1. As you can see in the photo I used a 3 thread serger, which is an overlock machine. It creates a stitch similar to the one on your t-shirts, finishing the edge and cutting all at the same time. If you don’t have a serger, then you can use a straight stitch with an added zig-zag stitch to finish it and stop it from unravelling. But honestly speaking; since it is knitted sweaters, they tend not to unravel like woven fabrics. Just leave a good size seam allowance (the distance from the stitching to the cut edge) Using a tight (many stitches to the inch) stitch also helps.

  3. Did you felt the sweaters, or leave them as is. I have a pattern from an older craft book that suggests pre-felting them. I like the softness of the original sweaters. You could also add fabric from wool garments. That pattern alternates sweater pieces with fabric pieces. Your throw and pillows look lovely.

    1. Thanks! No, I didn’t felt them. Some were not all wool, so I wasn’t sure how they would felt. It might be troublesome if some squares shrink and some don’t. I recall some crocheting where that happened…

  4. This is so cozy looking. I’m going to make one for my husband to use during his 3+ hour chemo treatments-so much nicer than a hospital blanket. Thanks so much for the idea!

    1. Awe that sounds wonderful for him! ‘And you can choose the softest ones. Being a ‘maker’ is a form of therapy itself, a gift for both the recipient and the giver. The wonderful patterns available also offer a focal point and something to look at when a distraction is really needed! ps, Thrift stores have quite a variety… Thanks for sharing, and best wishes.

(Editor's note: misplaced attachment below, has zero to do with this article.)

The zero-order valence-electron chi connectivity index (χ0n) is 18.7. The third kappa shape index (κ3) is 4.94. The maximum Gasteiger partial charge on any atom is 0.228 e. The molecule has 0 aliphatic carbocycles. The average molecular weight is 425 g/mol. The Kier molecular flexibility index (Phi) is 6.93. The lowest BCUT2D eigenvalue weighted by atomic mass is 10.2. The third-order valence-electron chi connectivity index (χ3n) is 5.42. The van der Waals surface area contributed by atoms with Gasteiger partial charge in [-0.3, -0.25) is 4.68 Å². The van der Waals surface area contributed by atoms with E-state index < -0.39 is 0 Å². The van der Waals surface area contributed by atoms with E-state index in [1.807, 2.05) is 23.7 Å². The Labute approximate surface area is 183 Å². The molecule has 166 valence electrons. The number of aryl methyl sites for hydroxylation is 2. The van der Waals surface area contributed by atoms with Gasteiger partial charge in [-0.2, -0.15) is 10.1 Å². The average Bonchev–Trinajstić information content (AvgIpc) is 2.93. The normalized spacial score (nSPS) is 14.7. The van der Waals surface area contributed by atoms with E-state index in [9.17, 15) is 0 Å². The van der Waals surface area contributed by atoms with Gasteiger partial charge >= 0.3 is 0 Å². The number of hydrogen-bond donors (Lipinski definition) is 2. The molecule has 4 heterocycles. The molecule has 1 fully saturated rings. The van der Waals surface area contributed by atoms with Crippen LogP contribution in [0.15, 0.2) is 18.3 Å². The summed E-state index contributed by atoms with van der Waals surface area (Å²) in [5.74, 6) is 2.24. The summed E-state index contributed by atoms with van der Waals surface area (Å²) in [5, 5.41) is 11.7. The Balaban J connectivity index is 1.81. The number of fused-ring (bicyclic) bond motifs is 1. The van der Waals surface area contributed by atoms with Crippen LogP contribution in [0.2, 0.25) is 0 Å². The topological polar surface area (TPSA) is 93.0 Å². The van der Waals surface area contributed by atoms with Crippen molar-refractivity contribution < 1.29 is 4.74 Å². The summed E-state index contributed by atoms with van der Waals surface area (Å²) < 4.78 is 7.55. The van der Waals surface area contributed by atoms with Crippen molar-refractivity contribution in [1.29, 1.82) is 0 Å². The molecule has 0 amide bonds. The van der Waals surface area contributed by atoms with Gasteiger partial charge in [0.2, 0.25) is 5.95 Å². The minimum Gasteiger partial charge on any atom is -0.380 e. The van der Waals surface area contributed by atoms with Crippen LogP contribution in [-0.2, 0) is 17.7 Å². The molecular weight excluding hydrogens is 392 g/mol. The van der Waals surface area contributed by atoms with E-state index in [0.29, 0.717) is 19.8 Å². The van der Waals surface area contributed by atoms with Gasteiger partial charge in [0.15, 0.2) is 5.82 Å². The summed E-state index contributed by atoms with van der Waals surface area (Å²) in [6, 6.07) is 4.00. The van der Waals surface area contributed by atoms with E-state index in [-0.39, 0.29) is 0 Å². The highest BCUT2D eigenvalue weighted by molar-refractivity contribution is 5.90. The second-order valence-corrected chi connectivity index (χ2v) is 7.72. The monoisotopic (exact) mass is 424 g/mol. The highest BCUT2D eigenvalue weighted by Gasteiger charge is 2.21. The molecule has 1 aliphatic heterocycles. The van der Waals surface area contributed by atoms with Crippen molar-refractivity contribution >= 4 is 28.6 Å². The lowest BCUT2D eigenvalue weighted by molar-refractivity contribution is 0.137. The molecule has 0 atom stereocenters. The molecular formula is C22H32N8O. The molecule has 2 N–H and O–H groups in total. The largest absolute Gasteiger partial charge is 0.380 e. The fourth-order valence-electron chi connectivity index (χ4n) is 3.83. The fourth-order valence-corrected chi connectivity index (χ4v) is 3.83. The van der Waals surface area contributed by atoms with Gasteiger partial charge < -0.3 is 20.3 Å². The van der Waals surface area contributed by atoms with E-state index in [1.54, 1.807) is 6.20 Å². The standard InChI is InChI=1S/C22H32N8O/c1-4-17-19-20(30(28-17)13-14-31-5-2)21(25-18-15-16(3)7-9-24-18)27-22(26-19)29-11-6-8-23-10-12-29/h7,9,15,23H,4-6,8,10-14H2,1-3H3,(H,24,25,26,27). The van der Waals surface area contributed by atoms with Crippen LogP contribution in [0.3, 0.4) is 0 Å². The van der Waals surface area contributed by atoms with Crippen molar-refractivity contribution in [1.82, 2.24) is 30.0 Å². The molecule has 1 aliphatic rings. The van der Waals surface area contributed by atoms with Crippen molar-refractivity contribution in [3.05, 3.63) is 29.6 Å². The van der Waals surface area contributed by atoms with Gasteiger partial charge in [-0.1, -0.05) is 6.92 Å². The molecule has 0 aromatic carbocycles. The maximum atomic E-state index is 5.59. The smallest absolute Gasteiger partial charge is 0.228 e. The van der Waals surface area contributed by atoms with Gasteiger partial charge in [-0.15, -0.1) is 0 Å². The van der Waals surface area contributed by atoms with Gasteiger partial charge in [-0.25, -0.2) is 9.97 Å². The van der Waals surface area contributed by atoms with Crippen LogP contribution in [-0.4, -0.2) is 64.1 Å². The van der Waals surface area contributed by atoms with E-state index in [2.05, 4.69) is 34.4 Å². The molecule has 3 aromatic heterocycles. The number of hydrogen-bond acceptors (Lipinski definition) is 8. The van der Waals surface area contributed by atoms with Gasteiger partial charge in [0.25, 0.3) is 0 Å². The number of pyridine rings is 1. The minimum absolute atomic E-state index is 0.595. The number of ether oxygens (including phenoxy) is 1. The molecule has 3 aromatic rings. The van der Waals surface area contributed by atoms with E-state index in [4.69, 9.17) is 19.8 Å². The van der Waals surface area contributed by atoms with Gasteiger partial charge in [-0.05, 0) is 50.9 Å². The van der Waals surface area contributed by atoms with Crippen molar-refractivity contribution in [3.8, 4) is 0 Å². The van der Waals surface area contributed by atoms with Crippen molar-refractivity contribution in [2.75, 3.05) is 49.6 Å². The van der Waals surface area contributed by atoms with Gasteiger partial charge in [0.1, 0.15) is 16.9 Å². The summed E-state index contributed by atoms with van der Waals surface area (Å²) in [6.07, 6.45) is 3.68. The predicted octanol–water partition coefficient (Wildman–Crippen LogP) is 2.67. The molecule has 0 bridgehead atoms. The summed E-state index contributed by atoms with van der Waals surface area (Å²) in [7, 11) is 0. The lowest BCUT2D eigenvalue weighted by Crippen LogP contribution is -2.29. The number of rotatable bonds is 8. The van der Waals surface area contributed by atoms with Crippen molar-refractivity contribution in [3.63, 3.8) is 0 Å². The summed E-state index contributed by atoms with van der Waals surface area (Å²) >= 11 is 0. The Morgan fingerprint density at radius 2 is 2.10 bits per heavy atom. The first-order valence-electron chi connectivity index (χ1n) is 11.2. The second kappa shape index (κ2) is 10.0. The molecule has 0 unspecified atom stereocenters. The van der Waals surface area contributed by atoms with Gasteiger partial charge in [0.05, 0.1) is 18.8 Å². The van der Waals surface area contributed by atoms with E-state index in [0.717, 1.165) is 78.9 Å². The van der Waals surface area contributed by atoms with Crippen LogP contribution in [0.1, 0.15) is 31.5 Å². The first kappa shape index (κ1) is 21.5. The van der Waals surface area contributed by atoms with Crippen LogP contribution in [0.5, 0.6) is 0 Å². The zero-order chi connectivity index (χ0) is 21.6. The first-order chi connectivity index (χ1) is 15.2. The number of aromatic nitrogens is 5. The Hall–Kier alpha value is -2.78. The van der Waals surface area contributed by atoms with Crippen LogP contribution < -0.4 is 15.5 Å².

5. I’ve made many of these blankets from thrift store sweaters. I use 100% lambswool whenever possible, and I do felt it by cutting the sweaters up at the seams and washing in hot water 1-2 times and drying in a hot dryer before I cut up the squares. This way the material is preshrunk and can be washed as a blanket (I would use cold water in future washes). I also iron it after I wash and before I cut. This helps you get straight squares. You get get less material after it shrinks but a more durable blanket. Sweaters that are really bulky to start get too bulky when felted. Sweater materials that are thin to start don’t get much thicker when felted (merino, cashmere). You may want to keep this in mind when selecting sweaters. I use cotton flannel in a coordinating color on the back. These sweater blankets are really fun and rewarding to make and appreciated as gifts.

    1. Yes, that’s awesome! It must be hard to find the right wool sweaters though. I have bought a few and no matter what they don’t like to ‘felt’. I think the yarn is made different to stop the felting process sometimes as in ‘washable wool’ Glad you enjoyed the post.

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    1. Oh thank you! That is nice to see the hard work is appreciated. I know we tend to love pictures more than words. And I teach young adults so I know how they need encouragement to succeed.

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    1. I suppose it doesn’t. It may have some rough seams showing though. If it’s too expensive, consider just using a nice soft well-worn bed sheet. It also allows the edges to be more finished. Good luck